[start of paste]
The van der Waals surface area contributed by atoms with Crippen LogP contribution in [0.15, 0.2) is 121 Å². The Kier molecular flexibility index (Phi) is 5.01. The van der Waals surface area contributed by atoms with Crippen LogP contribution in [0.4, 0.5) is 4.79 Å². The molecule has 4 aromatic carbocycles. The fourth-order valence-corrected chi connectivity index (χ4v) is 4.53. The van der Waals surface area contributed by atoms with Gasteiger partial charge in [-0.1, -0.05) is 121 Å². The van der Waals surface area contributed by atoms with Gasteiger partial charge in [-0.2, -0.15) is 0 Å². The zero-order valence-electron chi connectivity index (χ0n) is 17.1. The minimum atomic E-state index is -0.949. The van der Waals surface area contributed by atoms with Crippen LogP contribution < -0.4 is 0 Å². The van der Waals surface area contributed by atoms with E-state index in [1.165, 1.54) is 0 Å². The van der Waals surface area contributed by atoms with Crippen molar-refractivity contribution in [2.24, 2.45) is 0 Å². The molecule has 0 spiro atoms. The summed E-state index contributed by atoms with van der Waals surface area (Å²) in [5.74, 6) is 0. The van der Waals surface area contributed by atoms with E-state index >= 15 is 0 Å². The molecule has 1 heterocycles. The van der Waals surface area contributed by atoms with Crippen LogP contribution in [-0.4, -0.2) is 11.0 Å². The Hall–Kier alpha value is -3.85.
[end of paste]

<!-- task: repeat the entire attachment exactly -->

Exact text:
The van der Waals surface area contributed by atoms with Crippen LogP contribution in [0.15, 0.2) is 121 Å². The Kier molecular flexibility index (Phi) is 5.01. The van der Waals surface area contributed by atoms with Crippen LogP contribution in [0.4, 0.5) is 4.79 Å². The molecule has 4 aromatic carbocycles. The fourth-order valence-corrected chi connectivity index (χ4v) is 4.53. The van der Waals surface area contributed by atoms with Gasteiger partial charge in [-0.1, -0.05) is 121 Å². The van der Waals surface area contributed by atoms with Gasteiger partial charge in [-0.2, -0.15) is 0 Å². The zero-order valence-electron chi connectivity index (χ0n) is 17.1. The minimum atomic E-state index is -0.949. The van der Waals surface area contributed by atoms with Crippen LogP contribution < -0.4 is 0 Å². The van der Waals surface area contributed by atoms with E-state index in [1.165, 1.54) is 0 Å². The van der Waals surface area contributed by atoms with Crippen molar-refractivity contribution in [2.24, 2.45) is 0 Å². The molecule has 0 spiro atoms. The summed E-state index contributed by atoms with van der Waals surface area (Å²) in [5.74, 6) is 0. The van der Waals surface area contributed by atoms with E-state index >= 15 is 0 Å². The molecule has 1 heterocycles. The van der Waals surface area contributed by atoms with Crippen LogP contribution in [-0.4, -0.2) is 11.0 Å². The Hall–Kier alpha value is -3.85.